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1946 Plymouth Sedan- Truck? Car? Both: The Trar

A Plymouth for the Rocks, Sand & Trail

Verne SimonsPhotographer, Writer

If you want to take your “car” out in the dirt for wheeling or off-roading we are all for it. Want to add knobby tires, fabricate a “lift kit,” or shove a T-case between the framerails and/or a front axle under them? Yes, you had us at knobby tires! While you’re at it, add a custom bumper, a winch, locker(s), and lights. So long as the modification actually helps that “car” off-road, do it. Having said that, one area where almost everyone, even the most skilled fabricators, should proceed with caution is the oft misunderstood and frequently horribly constructed trar.

Trar, as defined by us here at Petersen’s 4-Wheel & Off-Road, is an occasionally unholy union between a car body and a truck chassis, ideally exhibiting some of the qualities of a car melded with the ruggedness of a truck. What we are trying to say here is that a truck chassis with a car body grafted on top does not necessarily a good trar make. A good trar must be constructed well with a relatively low center of gravity (usually they are comically tall), plenty of clearance for tires (usually the tires rub), and a general concern for actual function over form (usually a trar is broken already). Booger welds are acceptable only if they hold.

As it turns out we bumped into one of the more appropriately constructed trars we’ve seen in a while in Moab during Easter Jeep Safari 2018. This 1946 Plymouth sedan melded with a K5 Blazer exemplifies almost everything that can go right with a trar and none of the things that usually goes wrong. The best part is that the owner and builder of this trar, the head fabricator at Gordon Custom Fabrication, Joshua Gordon of Camarillo, California, isn’t afraid to wheel the black beauty. His Plymouth is a rare combination of actual functionality combined with an owner/builder ready to get dirty—in Moab. Perfect.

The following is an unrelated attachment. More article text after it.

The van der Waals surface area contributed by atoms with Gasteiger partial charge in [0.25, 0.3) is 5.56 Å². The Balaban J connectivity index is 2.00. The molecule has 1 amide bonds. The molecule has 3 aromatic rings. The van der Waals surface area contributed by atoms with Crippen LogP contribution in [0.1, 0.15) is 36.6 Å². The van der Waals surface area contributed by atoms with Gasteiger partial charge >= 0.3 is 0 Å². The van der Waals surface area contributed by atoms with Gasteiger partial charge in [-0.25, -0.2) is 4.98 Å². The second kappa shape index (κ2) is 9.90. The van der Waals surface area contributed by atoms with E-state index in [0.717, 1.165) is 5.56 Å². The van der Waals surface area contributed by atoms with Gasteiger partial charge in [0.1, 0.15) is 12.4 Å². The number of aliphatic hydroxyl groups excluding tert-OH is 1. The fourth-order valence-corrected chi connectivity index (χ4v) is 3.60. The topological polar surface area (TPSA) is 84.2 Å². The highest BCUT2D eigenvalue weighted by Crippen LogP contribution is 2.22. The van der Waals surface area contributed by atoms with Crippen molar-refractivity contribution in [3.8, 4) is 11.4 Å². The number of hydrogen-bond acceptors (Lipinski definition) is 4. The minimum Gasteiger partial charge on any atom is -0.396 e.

Also, the old-school black paint on a 1940s Plymouth screams out panache that could well fit on a trail in Moab or in a 1950s mafia movie. So we jumped out of our rig, camera in hand, at Moab’s Area BFE to shoot these photos (and a videos) of the Plymouth and Joshua, along with his welding intern, Justin Molino of Camarillo High School. The rig made light work of the off-road park’s obstacles thanks to the guys’ hard work. Check it out!

Technical Specifications

1946 Plymouth Sedan
>Drivetrain
Engine: 5.3l GMC V-8
Transmission: GM Th350 3-speed auto
Transfer Case: GM Np205
Front Axle: GM CUCV Dana 60 with 4.56 gears and limited slip
Rear Axle: GM CUCV 14-bolt full-floater with 4.56 gears and Detroit Locker
>Suspension
Springs & Such: Custom 3-link front, triangulated 4-link and Arctec truss rear, both with 2 1/2-inch, 14-inch-travel King coilover shocks
Tires & Wheels: 37X12.50R17 Federal Couragia M/Ts on 17x9 Method 105 beadlock wheels
Steering: Ballistic Fab steering arms and Heims, Ruffstuff Specialty weld bungs
Lighting: Trucklite LED headlights
Other Stuff: Dual Warn Zeon 12s winches, Optima YellowTop batteries, Dolphin digital gauges, Gordon Fab rock sliders, TCI fast-gate shifter, PRP suspension seats, Energy Suspension transmission and transfer case mounts, ASI Pro performance radiator, Jegs firewall mount booster and master with swing pedal assembly